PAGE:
Why Cities Are Chasing High-Tech Manufacturing

Chicago’s new digital manufacturing hub is a good example of how public subsidies are targeting tech—and the economic logic behind it.

Goose Island, February 22, 2014   Photo: Chris Sweda/Chicago Tribune

The old Republic Windows and Doors factory on Goose Island is being talked about as a possible location for Chicago’s new digital manufacturing hub. It’s resonant, not just because a place that made things would be replaced by a place that changes how things are made, but because Republic was an example of a disastrous manufacturing subsidy—$10 million public dollars thrown towards 549 manufacturing jobs with barely any oversight.

The digital manufacturing hub, by contrast, will directly create 50-70 jobs, at least $1 million per job, just from the Department of Defense’s contribution alone.

And this is the direction public subsidies are going, away from traditional manufacturing and into digital, as a vast investigation into subsidization by the New York Times found:

The nature of the credits has also changed. New ones are geared toward attracting technology and green energy companies, but it is hard to know whether 15 years down the road they will thrive or wind up stumbling like the automakers. And many modern companies, like those in digital technology, can easily pack up and leave.

“I don’t see anything that suggests that Twitter and Facebook are better bets in the long run,” said Laura A. Reese, the director of the Global Urban Studies Program at Michigan State University. Ms. Reese advises local governments to invest in residents through education and training rather than in companies where “it’s hard to pick winners.”

Cities are betting on high technology—Tulsa sees our cute little library maker labs and raises us a publicly owned supercomputer. The effect goes beyond mere direct tech subsidies. The mayor hasn’t been shy about using bike lanes as a pitch to tech-industry workers, part of an approach that Aaron Renn describes as “gentry liberalism": “increased spending on amenities and subsidies targeted at the elite, accompanied by painful cuts in basic public services for the poor and middle class.”

It’s less picking winners than picking the people who already winning, which raises the question of what the rationale is. And you can trace at least some of it back, I think, to the work of Enrico Morelli, a Berkeley economist whose The New Geography of Jobs I just finished. If there’s a key graph in the book, it’s this:

All parts of the traded sector have a multiplier effect, but innovation has the largest. My analysis indicates that attracting one job in manufacturing generates 1.6 additional local service jobs—less than a third of the corresponding figure for high tech [he calculates that one high-tech job results in five additonal jobs]…. Take a city like Seattle. Although a manufacturing company like Boeing has twice as many jobs in Seattle as Microsoft does, it ultimately creates fewer jobs.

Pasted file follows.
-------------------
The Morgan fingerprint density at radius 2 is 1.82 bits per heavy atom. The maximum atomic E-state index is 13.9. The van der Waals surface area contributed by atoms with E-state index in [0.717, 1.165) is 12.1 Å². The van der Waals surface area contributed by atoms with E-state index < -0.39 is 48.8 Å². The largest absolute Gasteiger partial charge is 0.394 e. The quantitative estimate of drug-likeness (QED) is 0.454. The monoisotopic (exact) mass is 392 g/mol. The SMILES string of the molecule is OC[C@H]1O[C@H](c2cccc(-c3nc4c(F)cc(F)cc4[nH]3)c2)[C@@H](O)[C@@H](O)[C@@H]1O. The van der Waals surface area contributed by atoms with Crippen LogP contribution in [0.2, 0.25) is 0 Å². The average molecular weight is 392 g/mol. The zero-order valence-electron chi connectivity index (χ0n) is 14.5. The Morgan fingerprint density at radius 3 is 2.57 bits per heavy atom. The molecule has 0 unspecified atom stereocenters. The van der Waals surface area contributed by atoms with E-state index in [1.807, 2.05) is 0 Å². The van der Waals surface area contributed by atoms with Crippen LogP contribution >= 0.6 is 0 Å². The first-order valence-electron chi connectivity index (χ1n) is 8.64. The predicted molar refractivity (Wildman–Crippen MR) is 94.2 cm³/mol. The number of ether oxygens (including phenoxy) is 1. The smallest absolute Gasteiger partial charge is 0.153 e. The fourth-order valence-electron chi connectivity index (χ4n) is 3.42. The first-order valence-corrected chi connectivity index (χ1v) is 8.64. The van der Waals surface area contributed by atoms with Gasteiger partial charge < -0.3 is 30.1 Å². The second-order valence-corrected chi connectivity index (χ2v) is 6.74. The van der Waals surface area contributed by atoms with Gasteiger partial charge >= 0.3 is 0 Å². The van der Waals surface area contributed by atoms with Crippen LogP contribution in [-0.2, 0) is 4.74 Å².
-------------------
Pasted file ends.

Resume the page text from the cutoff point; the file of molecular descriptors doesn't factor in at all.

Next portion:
By Moretti’s calculations, Apple employs 12,000 people in Cupertino, leading to the creation of 60,000 jobs—36,000 unskilled, 24,000 skilled—in the metro area. And he extends that argument further. Those additional jobs, be they in law or restaurants, pay more than in other places. Moretti notes that the salaries of high-school graduates correlate with the percentage of college graduates: “The earnings of a worker with a high-school education rise by about 7 percent as the share of college graduates in his city increases by 10 percent.”

Targeting subsidies towards a handful of elite jobs logically follows from Moretti’s theory: “In essence, a city stuck in a poverty trap faces the same challenge. It is trapped by its past. The only way to move a city from a bad equilibrium to a good one is with a big push: a coordinated policy that breaks the impasse and simultaneously brings skilled workers, employers, and specialized business services to a new location.”

One theme that recurs over and over in coverage of Chicago is the divergence between its increasing wealth and ongoing poverty. When David Brooks asked the mayor about this, as my colleague Carol Felsenthal noted, Emanuel responded: “if the downtown is not doing well, the neighborhoods won’t do well, and if the neighborhoods are not doing well, it doesn’t matter what’s going on downtown.” It stems from this logic, which explains a lot about current public policy. It’s a logic that doesn’t ignore inequality, but it does tend to accept it, in the hopes that attracting a few stars into a city will raise the tides a bit.

 

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